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3

Quite simply, SSDs do everything faster. Their downside would appear to be a limited read/write cycle lifetime, but so long as you're comprehensively backed-up, I wouldn't see that as an issue. Adding a Samsung EVO 1TB as the boot drive to my Early 2008 Mac Pro has given it life I didn't know it had left in it.


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.noindex One of the fastest ways to hide a file or folder, from Spotlight, on the fly is to add the .noindex extension to the end of the filename or folder. The simplest way to get those files hidden is to create a folder, preferably named something innocuous, and add the extension to the end of the name. I’ll end up with a folder named “Nothing ...


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I'd recommend using the utility app called Bartender. http://www.macbartender.com This is a handy utility to manage and change the way menu bar icons are displayed. You can leave them in the menu bar, have them dropped down into the bartender bar which itself is opened via a small icon in your menu bar, but can hold any of the icons normally in the menu ...


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Removing the icon sudo chmod 600 /System/Library/CoreServices/Search.bundle/Contents/MacOS/Search does not completely disable spotlight, it only removes a simple way to launch it. I removed the icon and now I use Alfred.


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This could be related: https://www.apple.com/ios/feature-availability/#spotlight-suggestions-spotlight-suggestions It's a list of countries that have Spotlight Suggestions enabled in iOS 8. If this is true, this is a pretty bad move from Apple. Source: macrumors discussion


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Things to try... Set the .metadata_never_index file to stationery or locked Put the entire backup structure inside a folder called myBackup.noindex Add it to the Privacy pane in Spotlight settings. [I don't know where that data is stored - if it's on the boot drive, then it will work, if it's on the relevant external drive, back to 1 & 2]


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I had the same issue and finally found a fix!! Not only did I NOT have wifi, but I didn't even have an option for "wifi" under network preferences. When clicking the (+) under network preferences I only got options for Firewire, Ethernet, Bluetooth DUN, VPN PPPoE, and 6 to 4. I tried a number of "fixes" including terminal commands to manually turn the ...


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Re-index an entire drive In the Terminal, type sudo mdutil -E / and hit return. You may have to enter your password. The existing Spotlight index will be deleted, and Spotlight will start creating a new index in the background. You can re-index other hard drives by changing the command to include their name, like sudo mdutil -E /Volumes/OtherHardDrive. sudo ...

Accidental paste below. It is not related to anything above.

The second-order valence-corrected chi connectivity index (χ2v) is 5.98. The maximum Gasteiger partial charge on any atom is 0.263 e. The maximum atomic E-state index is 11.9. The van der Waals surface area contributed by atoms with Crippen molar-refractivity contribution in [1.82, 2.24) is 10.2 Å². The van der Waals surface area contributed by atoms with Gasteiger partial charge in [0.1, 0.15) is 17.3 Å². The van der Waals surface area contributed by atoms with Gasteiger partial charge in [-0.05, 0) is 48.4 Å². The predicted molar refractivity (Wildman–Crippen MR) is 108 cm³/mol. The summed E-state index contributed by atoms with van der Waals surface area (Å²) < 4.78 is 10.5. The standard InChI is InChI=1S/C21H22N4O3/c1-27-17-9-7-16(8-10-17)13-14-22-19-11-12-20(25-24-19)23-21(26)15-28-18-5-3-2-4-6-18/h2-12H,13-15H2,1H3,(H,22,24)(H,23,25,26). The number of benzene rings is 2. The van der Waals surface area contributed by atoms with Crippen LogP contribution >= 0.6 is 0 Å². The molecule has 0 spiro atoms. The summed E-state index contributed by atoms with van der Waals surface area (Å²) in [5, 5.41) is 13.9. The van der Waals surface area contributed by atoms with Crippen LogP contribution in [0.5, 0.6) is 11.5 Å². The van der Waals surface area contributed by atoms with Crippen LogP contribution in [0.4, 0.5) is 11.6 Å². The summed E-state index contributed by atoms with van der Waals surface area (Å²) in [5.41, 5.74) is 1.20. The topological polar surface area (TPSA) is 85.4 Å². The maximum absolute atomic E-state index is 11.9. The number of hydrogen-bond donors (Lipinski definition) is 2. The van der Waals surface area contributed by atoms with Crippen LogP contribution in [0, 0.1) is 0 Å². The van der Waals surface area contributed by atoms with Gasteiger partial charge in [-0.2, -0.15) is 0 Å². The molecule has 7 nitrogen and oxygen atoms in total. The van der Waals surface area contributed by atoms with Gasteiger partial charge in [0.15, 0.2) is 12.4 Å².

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While reading up on this, I found two prevalent suggestions. One from this Ask Different thread: Try to erase the Spotlight index by either running sudo mdutil -Ea or by temporarily adding your startup disk to the privacy tab in the Spotlight preference pane. If that doesn't work, try to run: sudo lsof|grep mdworker or sudo mdutil ...


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The simplest [yet not only] way to prevent Spotlight indexing a drive is... Connect the volume or drive you want excluded to your Mac. Open the System Preferences application. Click on Spotlight, then click on the Privacy tab. Drag your volume or drive into the Privacy menu to exclude it.


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You can use simple command inside Terminal.app to rename all files in directory including subdirectories. Navigate to directory in which You have files to rename (cd /path/to/dir) and run this command: find . -name "*\.txt" -exec bash -c 'mv "{}" "{}.noindex"' \; This will rename all txt files. Change extension to whatever You want.


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Select the picture and then hold down the command (apple) key. If you're not running Yosemite, the shortcut is: CommandOption The Path'll show at the bottom of the spotlight window. It's not scrollable, you might just be able to see part of it. Or,double click on the Spotlight result to open the image, then right-click on the image windows title. If you ...


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I have multiple tips for your question : Save an another picture using Gimp and look the initial save path. Do a spotlight research and drop the file result into a Terminal Window. [you will have the entire path] Do a spotlight search and Command click your file. This will open the folder that contains your file. Do a search in Finder, right-click your ...



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